A correspondent writes to us saying, "The exigencies of space and labour compel me occasionally to do things in the cheapest and easiest way; and as we require to grow many Carnations and Picotees, I have begun to dispense with frames and pots for their protection in winter - the common practice - and instead, to plant them out as soon as they are established in autumn, when they are to flower. I have had many out in this way all the past winter, which has been severe enough in all conscience, and have not lost one. They are now growing very nicely, and look well." Of course the Carnation is one of the hardiest of hardy plants, and in some old-fashioned gardens it is quite a common thing to see old plants of the popular red and scarlet cloves that have survived on the same spot for years.

[We propagate thousands of Carnations every year, and have found that in our very unfavourable climate, they stand such winters as the three last ones best when left in the beds untouched till spring. It often occurs that one or two beds are left to bloom without transplanting the young plants, and the result is such a crop of bloom for dense-ness as cannot be had any other way. - Ed].

Dr Lindley expressed the opinion that if the physiological principles on which the operations of horticulture depended were correctly appreciated, the grounds of our practice would be settled upon a more satisfactory foundation than at present can be said to exist. This is no doubt true; but things are just now pretty much where the doctor left them. It might be pertinently asked, "Who are the physiologists" who teach correct "principles"? Are they those who merely chronicle the changes of opinion and practice that continually occur 1 or are they those who make the said changes and prove their utility 1 If our professed physiologists, who deliver oracular discourses before scientific committees and the like, understood their work, such matters as planting, pruning, training, and potting, etc, should have been settled long ago upon sure foundations; but every cultivator is left to do whatever seems right in his own eyes, and the physiologist is always ready to adapt his views to the necessities of the hour; and the general and somewhat vague and varied practices of the practical horticulturalist form the basis of all his theories and deliberations.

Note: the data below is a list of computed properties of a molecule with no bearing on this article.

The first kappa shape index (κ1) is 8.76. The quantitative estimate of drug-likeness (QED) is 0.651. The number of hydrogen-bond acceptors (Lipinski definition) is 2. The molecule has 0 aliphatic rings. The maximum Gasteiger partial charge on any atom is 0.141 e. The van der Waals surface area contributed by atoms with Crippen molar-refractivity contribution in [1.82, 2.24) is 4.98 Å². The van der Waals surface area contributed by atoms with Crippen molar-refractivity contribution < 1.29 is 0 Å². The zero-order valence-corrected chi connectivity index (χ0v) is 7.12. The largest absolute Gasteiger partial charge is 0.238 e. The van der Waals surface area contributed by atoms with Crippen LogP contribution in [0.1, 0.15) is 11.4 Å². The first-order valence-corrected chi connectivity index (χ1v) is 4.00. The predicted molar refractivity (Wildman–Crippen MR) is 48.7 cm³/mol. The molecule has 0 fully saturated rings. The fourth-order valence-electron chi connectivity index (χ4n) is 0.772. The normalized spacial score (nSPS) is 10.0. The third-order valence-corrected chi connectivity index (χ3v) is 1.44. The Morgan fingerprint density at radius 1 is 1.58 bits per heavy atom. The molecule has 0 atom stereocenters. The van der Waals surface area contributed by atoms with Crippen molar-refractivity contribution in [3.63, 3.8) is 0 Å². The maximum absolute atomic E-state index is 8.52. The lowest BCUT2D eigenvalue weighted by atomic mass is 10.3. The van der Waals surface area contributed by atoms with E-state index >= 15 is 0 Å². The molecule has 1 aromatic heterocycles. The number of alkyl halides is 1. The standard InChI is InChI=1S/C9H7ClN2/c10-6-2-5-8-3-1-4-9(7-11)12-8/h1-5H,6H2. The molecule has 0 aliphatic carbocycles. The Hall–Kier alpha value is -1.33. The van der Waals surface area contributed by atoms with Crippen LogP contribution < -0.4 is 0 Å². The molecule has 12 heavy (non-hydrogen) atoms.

The vegetable physiologist has, and always had, far more abundant and more accommodating materials to work upon than the physician, but he has not made the same use of them, and is inconveniently far behind the latter in his profession. The doctor does know when and where to amputate a limb, and has ascertained, with some degree of accuracy, how his patients, under certain conditions of health and circumstances, should be treated; but the vegetable physiologist has to wait and learn, and is in a gulf of doubt and uncertainty on every occasion that anything new in practice is announced.

Mr Shirley Hibberd appears to have retreated from the field of fruit-culture, and joined himself to the "Florists." The florists, whatever crotchets they may entertain, are a body of gentlemen, and will no doubt appreciate their latest recruit as highly as he deserves. Mr Shirley Hibberd has lately read a paper on the Tulip, giving us details from the older catalogues, and no doubt considers he has obtained his degree, and hence the characteristic manifesto which appeared in the 'Gardeners' Magazine' lately, on the subjects of florists and their favourites. There are a great number of worthy people who do not believe in the creed of the florist in its entirety; and Mr Hibberd, who has always been great in the "parts of speech," in his new-born enthusiasm applies to those people who think differently from him on the subject, the following euphonious terms in about the space of a column or so : superficial, shallow, flippant, low-bred, ignorant, floss-brained, sour, nasty, and mean. If this does not crush "those who write " against the florists' ideas, they must be credited with belonging to the pachydermatous order of writers, and invulnerable.